Nebraska's political elite, nearly all Republicans and present in the arena, were also withholding a full-fledged endorsement of Bush's plan - not out of any disloyalty to the president but more likely out of a sense of caution natural to politicians. Public opinion toward partial privatization of Social Security is very much a mixed bag in opinion polls.
Indeed, surveys show that views are still fluid, and poll results often depend on how questions are asked. In a Newsweek survey taken in the two days after Bush's State of the Union speech, 56 percent of Americans said they are wary of putting retirement money into the stock market. In another poll, by CNN/USA Today/Gallup, 66 percent of people who watched Bush's speech said his Social Security proposals will move the country in the right direction. That was up from 51 percent of Americans surveyed before.
Sen. Chuck Hagel (R) of Nebraska is widely thought to be considering a presidential run in 2008, and while he supports personal retirement accounts, he appears unwilling to get out ahead of the public on the issue and isn't pushing for early consideration in Congress.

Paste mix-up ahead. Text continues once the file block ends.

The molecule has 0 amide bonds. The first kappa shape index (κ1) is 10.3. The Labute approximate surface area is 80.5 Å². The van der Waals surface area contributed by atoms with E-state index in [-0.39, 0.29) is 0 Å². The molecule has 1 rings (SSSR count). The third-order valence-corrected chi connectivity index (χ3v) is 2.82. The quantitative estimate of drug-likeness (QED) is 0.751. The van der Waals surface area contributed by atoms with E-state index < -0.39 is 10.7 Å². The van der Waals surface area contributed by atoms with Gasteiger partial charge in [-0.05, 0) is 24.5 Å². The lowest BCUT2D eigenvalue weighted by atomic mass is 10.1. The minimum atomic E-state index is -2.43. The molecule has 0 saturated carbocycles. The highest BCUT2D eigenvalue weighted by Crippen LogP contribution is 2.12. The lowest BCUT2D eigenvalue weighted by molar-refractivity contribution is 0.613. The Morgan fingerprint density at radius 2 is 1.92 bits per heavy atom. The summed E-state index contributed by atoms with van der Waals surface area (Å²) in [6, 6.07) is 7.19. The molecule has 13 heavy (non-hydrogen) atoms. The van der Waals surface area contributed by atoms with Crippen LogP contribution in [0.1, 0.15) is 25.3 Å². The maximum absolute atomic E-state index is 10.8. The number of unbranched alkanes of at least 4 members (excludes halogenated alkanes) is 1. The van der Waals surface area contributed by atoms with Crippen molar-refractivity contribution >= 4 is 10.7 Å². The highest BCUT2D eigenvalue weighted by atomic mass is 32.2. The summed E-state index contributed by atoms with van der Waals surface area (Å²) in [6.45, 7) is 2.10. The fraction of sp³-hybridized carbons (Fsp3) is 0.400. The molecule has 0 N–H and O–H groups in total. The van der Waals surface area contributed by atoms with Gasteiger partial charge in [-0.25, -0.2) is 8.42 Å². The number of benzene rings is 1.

"There's no question this is a tough sell," said Senator Hagel, who is preparing to unveil his own plan for Social Security in the next few weeks. "Social Security has probably been the most successful, important program we've had in government. Everyone is touched; there should be questions." He expressed doubt over whether a bill could be passed this year. "Next year is OK," he said.
In a way, the more important US senator in the hall was Ben Nelson, a Nebraska Democrat who faces reelection in 2006. While most Senate Democrats have come out firmly against Bush's plan, Senator Nelson says he's still open to the idea. And for that, the man Bush calls "Benator" earned a limousine ride with the president to the airport on his way out of town.